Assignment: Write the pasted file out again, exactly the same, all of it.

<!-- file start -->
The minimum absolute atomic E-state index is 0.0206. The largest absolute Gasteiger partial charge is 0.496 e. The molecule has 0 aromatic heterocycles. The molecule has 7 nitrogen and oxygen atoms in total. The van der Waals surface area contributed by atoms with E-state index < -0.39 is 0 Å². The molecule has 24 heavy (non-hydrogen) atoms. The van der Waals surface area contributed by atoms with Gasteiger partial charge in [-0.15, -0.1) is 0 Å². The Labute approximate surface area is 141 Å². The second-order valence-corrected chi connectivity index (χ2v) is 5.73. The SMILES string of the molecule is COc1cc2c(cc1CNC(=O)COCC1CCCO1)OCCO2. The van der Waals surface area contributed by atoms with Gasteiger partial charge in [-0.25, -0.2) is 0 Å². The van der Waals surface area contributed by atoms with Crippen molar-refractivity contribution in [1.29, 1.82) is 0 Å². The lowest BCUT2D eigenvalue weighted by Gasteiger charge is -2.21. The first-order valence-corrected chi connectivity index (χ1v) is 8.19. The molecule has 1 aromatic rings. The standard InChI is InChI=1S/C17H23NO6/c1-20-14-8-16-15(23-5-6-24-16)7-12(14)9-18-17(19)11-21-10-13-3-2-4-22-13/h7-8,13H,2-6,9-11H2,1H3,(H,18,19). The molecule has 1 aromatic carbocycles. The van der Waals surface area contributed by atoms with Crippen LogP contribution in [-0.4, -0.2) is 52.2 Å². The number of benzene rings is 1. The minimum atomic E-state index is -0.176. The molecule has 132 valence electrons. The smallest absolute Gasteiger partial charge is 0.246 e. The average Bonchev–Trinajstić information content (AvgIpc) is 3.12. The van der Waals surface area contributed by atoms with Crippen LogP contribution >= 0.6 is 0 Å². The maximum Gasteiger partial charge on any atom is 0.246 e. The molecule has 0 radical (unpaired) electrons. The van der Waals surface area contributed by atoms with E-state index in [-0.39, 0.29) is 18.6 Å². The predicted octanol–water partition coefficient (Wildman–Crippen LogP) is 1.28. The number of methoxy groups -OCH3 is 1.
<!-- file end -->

The minimum absolute atomic E-state index is 0.0206. The largest absolute Gasteiger partial charge is 0.496 e. The molecule has 0 aromatic heterocycles. The molecule has 7 nitrogen and oxygen atoms in total. The van der Waals surface area contributed by atoms with E-state index < -0.39 is 0 Å². The molecule has 24 heavy (non-hydrogen) atoms. The van der Waals surface area contributed by atoms with Gasteiger partial charge in [-0.15, -0.1) is 0 Å². The Labute approximate surface area is 141 Å². The second-order valence-corrected chi connectivity index (χ2v) is 5.73. The SMILES string of the molecule is COc1cc2c(cc1CNC(=O)COCC1CCCO1)OCCO2. The van der Waals surface area contributed by atoms with Gasteiger partial charge in [-0.25, -0.2) is 0 Å². The van der Waals surface area contributed by atoms with Crippen molar-refractivity contribution in [1.29, 1.82) is 0 Å². The lowest BCUT2D eigenvalue weighted by Gasteiger charge is -2.21. The first-order valence-corrected chi connectivity index (χ1v) is 8.19. The molecule has 1 aromatic rings. The standard InChI is InChI=1S/C17H23NO6/c1-20-14-8-16-15(23-5-6-24-16)7-12(14)9-18-17(19)11-21-10-13-3-2-4-22-13/h7-8,13H,2-6,9-11H2,1H3,(H,18,19). The molecule has 1 aromatic carbocycles. The van der Waals surface area contributed by atoms with Crippen LogP contribution in [-0.4, -0.2) is 52.2 Å². The number of benzene rings is 1. The minimum atomic E-state index is -0.176. The molecule has 132 valence electrons. The smallest absolute Gasteiger partial charge is 0.246 e. The average Bonchev–Trinajstić information content (AvgIpc) is 3.12. The van der Waals surface area contributed by atoms with Crippen LogP contribution >= 0.6 is 0 Å². The maximum Gasteiger partial charge on any atom is 0.246 e. The molecule has 0 radical (unpaired) electrons. The van der Waals surface area contributed by atoms with E-state index in [-0.39, 0.29) is 18.6 Å². The predicted octanol–water partition coefficient (Wildman–Crippen LogP) is 1.28. The number of methoxy groups -OCH3 is 1.